Here I was before. Shoulder-length, relaxed hair, which I've sported since I was 12 years old.

Isn't she lovely?


what's good: cilantro coconut sauce and jasmine rice

A can of coconut milk has been taunting me from my cabinet for a month now. I finally gave in with this lovely dish, based off of a recipe from A Taste of Thai.

Naturally, I jazz it up a bit.

First all, jasmine rice instead of noodles. And in lieu of shrimp, I added potatoes and chopped leeks.

It's creamy and addictive. I need to save some for lunch this week, but I'm not sure it will make it through the night.



Name That Soup

Go ahead and guess...


what's good: breakfast with the crepes

When I started cooking seriously in late 2009, one of the first things I made on the regular was crepes. It started with a few flawed attempts as pancakes.

Vanilla Crepes with raspberry jam and powdered sugar

An early and steady friend in my crepe breakfasts was the All Recipes recipe Vanilla Crepes. I still use it today. It's completely foolproof (trust me, I've tried to ruin it) and adjustable. I've used almond extract instead of vanilla and it gives the crepe a whole new dynamic.

As for toppings, I've used any available jam in the house; however, my staple is the lemon curd found at Trader Joe's. If you don't have a jar of this in your home... well, you should. It is the perfect spread for crepes and doubles as the main ingredient in the best lemon bars you'll ever eat.

So yes, crepes. It's what's for breakfast or even dessert if you'd like. And it also comes in vegan.



what's good: grilled cheese and tomato soup

As I write this, I've been groaning with pleasure into my food for the last ten minutes.

Behold the power of a grilled cheese and bacon sandwich with tomato soup.

Soup and sandwich is nothing new. I'm not reinventing the wheel here, but the stars aligned on this one.

I used this recipe from Food Network: Homemade Tomato Soup by Michael Chiarello. However, a few changes...

First, I didn't roast my tomatoes. I think if you're dealing with fresh tomatoes then it's necessary, but canned? Nah, drain it a little and keep going.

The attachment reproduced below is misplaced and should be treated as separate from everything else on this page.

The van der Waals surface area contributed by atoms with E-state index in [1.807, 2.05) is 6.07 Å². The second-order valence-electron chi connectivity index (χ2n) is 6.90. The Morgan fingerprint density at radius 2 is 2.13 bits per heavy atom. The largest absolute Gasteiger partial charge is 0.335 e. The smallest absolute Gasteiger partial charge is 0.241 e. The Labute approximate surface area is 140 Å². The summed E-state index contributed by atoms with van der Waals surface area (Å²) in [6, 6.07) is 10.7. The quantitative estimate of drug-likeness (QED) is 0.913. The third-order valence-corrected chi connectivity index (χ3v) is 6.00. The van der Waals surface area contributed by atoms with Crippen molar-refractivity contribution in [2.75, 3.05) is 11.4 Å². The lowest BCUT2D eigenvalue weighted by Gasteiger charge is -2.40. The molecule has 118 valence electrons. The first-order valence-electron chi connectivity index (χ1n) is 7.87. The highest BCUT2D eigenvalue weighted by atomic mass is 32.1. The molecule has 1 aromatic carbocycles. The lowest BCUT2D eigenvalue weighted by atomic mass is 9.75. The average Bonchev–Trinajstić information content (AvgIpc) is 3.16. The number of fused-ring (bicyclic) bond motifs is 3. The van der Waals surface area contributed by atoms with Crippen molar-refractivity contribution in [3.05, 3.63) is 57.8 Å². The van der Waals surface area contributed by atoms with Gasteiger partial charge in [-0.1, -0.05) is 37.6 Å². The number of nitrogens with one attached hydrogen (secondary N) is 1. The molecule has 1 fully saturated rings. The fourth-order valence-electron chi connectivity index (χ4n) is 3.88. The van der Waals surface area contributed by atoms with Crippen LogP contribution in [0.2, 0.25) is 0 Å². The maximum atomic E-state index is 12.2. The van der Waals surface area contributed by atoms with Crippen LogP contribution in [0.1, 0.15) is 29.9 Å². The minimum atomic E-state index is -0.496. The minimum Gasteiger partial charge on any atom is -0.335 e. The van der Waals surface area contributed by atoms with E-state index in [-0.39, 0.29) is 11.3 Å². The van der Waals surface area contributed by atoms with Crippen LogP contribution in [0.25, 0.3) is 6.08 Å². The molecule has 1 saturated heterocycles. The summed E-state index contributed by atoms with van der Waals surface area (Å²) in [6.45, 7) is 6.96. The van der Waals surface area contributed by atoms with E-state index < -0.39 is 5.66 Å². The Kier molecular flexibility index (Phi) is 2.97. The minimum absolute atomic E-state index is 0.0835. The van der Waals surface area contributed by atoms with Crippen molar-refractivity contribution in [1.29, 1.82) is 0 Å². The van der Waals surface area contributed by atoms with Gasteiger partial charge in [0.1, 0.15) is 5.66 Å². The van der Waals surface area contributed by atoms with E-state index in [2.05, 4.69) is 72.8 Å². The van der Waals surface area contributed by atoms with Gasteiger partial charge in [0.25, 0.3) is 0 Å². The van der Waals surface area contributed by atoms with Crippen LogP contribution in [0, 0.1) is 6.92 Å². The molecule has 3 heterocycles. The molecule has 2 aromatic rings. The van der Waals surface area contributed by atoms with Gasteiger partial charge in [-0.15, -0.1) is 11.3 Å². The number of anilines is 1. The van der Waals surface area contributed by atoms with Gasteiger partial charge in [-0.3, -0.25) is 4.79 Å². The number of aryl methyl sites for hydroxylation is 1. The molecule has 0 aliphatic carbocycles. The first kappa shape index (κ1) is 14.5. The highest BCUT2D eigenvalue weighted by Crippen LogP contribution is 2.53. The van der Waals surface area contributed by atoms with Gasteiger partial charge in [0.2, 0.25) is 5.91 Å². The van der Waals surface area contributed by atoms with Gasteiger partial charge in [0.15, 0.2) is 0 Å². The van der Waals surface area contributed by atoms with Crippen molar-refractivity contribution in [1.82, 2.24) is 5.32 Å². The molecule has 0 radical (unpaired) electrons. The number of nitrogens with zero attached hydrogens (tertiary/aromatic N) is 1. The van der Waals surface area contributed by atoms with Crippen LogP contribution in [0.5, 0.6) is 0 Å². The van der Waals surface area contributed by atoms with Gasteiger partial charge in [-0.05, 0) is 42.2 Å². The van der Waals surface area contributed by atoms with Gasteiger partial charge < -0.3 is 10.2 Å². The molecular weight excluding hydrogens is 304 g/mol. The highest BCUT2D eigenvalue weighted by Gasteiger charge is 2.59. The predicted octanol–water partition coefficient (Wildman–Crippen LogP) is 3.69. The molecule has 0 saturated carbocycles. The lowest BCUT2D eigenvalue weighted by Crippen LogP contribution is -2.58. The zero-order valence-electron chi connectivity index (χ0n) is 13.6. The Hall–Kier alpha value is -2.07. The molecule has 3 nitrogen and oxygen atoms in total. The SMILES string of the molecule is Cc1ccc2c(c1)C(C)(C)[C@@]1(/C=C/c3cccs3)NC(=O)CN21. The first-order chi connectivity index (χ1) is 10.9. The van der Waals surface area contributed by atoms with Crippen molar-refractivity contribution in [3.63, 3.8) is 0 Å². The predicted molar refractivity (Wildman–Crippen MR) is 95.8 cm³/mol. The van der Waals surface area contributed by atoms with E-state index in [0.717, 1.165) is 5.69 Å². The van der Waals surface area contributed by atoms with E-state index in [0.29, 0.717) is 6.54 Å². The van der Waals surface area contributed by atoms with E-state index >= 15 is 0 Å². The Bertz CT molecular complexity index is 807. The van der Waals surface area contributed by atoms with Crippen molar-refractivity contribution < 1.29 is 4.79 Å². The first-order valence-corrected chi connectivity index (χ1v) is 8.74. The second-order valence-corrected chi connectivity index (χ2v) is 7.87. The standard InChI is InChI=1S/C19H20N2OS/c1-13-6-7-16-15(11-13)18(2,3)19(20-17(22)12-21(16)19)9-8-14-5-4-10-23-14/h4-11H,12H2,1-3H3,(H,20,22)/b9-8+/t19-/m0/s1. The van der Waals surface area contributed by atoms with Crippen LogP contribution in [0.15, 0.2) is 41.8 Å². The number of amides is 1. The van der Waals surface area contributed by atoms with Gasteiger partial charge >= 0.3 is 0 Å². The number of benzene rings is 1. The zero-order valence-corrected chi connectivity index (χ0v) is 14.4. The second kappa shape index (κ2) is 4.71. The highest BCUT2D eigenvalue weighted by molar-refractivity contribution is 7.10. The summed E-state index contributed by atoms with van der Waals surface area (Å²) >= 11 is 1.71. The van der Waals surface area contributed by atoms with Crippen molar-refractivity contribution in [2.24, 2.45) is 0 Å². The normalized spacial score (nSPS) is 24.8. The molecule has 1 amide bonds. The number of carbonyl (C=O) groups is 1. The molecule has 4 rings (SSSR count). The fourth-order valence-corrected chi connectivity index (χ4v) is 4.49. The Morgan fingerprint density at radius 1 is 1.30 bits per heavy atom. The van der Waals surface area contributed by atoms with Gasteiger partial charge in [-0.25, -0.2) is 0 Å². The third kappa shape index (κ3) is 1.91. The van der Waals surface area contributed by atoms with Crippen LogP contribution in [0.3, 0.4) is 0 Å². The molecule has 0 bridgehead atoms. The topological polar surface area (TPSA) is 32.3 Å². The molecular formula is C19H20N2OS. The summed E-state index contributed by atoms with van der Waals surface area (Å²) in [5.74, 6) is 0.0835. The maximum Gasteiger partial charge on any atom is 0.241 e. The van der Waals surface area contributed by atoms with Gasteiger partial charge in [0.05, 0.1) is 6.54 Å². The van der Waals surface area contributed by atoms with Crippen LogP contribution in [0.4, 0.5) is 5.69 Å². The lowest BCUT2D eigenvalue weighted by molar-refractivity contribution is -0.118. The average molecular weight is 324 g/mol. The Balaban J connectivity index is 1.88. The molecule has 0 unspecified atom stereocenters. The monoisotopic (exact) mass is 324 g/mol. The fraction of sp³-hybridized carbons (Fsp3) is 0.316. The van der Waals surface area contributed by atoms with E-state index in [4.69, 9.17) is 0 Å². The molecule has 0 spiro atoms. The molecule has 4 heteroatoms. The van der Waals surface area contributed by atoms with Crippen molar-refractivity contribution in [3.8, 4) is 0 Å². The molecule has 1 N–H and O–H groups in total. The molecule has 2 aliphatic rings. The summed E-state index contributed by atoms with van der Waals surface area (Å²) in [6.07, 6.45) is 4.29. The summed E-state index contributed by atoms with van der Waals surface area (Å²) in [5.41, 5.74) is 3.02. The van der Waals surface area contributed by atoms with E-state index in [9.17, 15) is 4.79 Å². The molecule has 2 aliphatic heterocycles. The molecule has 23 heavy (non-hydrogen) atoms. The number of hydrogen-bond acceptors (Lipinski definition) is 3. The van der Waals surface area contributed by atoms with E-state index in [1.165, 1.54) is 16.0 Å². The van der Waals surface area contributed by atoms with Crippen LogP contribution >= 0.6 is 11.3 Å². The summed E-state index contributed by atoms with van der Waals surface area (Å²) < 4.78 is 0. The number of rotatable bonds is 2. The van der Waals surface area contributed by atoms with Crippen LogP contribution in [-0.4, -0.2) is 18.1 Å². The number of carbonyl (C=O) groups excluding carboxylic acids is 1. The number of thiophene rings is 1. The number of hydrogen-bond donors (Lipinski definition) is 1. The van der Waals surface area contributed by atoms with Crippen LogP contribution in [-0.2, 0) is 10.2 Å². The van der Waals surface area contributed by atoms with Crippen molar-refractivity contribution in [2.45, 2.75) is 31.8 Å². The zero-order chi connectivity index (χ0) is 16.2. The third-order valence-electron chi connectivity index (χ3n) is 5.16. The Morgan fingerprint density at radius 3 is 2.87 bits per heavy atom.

Second, as you know I would, I added chopped peppers and a teaspoon of the juice the peppers are in. To call it "a kick" is an understatement. Spicy hotness.

Third and last, I never puree my tomato soup. I like the carrots, celery and onion to still have some crunch when I get a spoonful. I like the texture of the tomatoes after they've simmered. To me, the flavor is bolder and tangibly unfolds in your mouth.

As for the sandwich, I've done this before, if you recall the grilled gouda experiment. Same recipe somewhat. I used a French loaf, sharp cheddar cheese and cherry wood bacon.

I cook the bacon in the oven and use some of the drained fat in the skillet along with a 1/4 of a tablespoon of butter to brown the bread. Outstandingly delicious.

I'm finished with my soup and sandwich now, but I'm still thinking about it. And with any luck, I'll dream of it tonight.



and now a word from the script

I love The Script. I just can't get this band out of my system. This song was on a loop in my head for a whole day last week. And I always say that the only way to exorcise a song demon is to play it... or post the music video on your blog.

"The Man Who Can't Be Moved" by The Script



the evolution of eating well 2.0

I'm eating a salad.

I know, I can't believe it either. See, I even have proof.

I know exactly how this all began. My old job didn't really have a dress code -- at least, not one that was enforced. As much as a dream as that sounds like, for me, it lead to fashion impotence. Near the end, I was wearing hoodies, jeans and sneakers.

Any how, as of this week, I'm back in business casual, and my business casual clothes are a might bit snug. Far more so than they were a year or so ago.

I blame no one but myself.

I haven't run longer than six miles since Thanksgiving. In December, my job was unnaturally stressful. And to boot, there was a surplus of cakes and candy orbiting my atmosphere.

I am by no means fat and strongly abhor counting calories and numbers on the scale. It just became clear to me that perhaps the next step in my evolution is to take my cooking to healthier heights.

Hence the salad.

But I make it worthy of me.

I sauteed some shrimp in olive oil and some random Italian Seasoning. I took big handfuls of mixed greens and tossed them in more olive oil, a few dashes of balsamic vinegar, season salt, cracked black pepper and a squeeze of a lemon. Add shrimp and tah-dah. And it was delicious.